The European Union has denounced Hungary for its self-styled “illiberal democracy,” but don’t expect a turnaround from Prime Minister Viktor Orban anytime soon. The situation reveals just how much growing populism—driven in large part by the migration crisis—has shaken the bloc’s politics ahead of 2019 elections for the European Parliament.
On September 12, the European Parliament voted by a significant majority to initiate Article 7 against Hungary. This part of the EU’s founding treaty provides for disciplinary action against member states that threaten the bloc’s core values.
The vote is the clearest example yet of the EU’s growing unease with Orban, who many warn has launched a full-scale assault on the country’s democratic institutions. Since returning to power in 2010, he has strengthened his grip on the media, stacked courts with his allies, and demonized both domestic and foreign critics. He has clashed most fiercely with German Chancellor Angela Merkel over her open-door policy on migrants from Africa and the Middle East. He has built a fence on Hungary’s southern border and refused to accept migrants as part of an EU-wide relocation plan.
In theory, Article 7 proceedings could lead to the suspension of Hungary’s EU voting rights, but Orban’s allies in the bloc—Poland in particular—are sure to veto any such move, making it a mostly symbolic gesture.
Why It Matters
Since 2015, the migration crisis as well as economic dislocation have provided fuel for nationalist and Euroskeptic forces that threaten to undermine the European project. Immigration concerns played a major role in the United Kingdom’s Brexit vote, and far-right parties are on the rise in France, Germany, Italy, Sweden, and elsewhere.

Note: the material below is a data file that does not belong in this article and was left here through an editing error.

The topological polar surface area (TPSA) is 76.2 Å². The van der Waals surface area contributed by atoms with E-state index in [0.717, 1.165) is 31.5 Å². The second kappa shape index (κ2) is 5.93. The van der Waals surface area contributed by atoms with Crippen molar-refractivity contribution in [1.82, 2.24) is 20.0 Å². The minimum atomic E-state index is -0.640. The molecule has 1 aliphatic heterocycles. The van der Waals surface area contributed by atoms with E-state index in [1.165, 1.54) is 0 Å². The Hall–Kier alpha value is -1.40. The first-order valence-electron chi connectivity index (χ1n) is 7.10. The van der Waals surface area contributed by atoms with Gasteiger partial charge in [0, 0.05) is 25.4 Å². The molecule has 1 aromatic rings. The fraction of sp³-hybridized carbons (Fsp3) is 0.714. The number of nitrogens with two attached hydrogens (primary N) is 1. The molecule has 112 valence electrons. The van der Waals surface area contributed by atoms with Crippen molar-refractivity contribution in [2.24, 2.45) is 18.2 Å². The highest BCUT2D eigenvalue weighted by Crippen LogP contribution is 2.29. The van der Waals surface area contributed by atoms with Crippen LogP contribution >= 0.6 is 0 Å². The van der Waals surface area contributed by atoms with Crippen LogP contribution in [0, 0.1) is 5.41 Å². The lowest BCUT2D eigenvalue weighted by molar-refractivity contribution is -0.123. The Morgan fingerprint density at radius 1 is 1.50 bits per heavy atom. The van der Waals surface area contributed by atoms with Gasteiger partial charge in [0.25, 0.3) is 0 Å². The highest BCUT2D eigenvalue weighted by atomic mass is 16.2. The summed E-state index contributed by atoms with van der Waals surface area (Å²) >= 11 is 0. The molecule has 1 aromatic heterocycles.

Orban, touting his brand of illiberal democracy—which includes an unapologetic defense of Christian values, anti-immigration policies, and defiance of the Brussels bureaucracy—has embraced the role of Europe’s gadfly in chief. He hopes to rally to his cause like-minded allies, such as Poland’s Law and Justice Party, which the EU has also reprimanded for its controversial judicial reforms.
The EU’s ability—or lack thereof—to rein in such challenges to the rule of law and other core principles will be closely watched across the continent, especially as the bloc struggles to deepen integration on defense and monetary policy, and maintain a unified response to pan-European issues such as migration.
Orban and populists across the EU are looking to make significant gains in European Parliament elections slated for early 2019. Some predict that an insurgent wave could threaten the project of European integration. Well aware of this risk, the EU has already taken steps to blunt the nationalist upsurge. In June 2018, for example, the bloc agreed to exert greater control over the flow of migrants by tightening its external borders and setting up new migration processing centers in northern Africa.
Many in the European People’s Party (EPP), the center-right coalition currently running the European Parliament, want Orban kicked out. They say his presence is giving cover to authoritarianism and pulling the entire party to the right. Others say that expelling Orban could give him even more power as a leader of a rival Euroskeptic bloc. For now, though, the EPP’s leadership says Orban can stay—even though many of its members voted in favor of Article 7 proceedings.
European Commission President Jean-Claude Juncker has proposed a major expansion of the EU’s border authority.
The EU has proven largely powerless to influence Hungary or Poland.
Italy has played hardball, both with the EU and Hungary, over migration.
President Donald J. Trump is reorienting the U.S. approach to Eastern Europe’s illiberal democracies.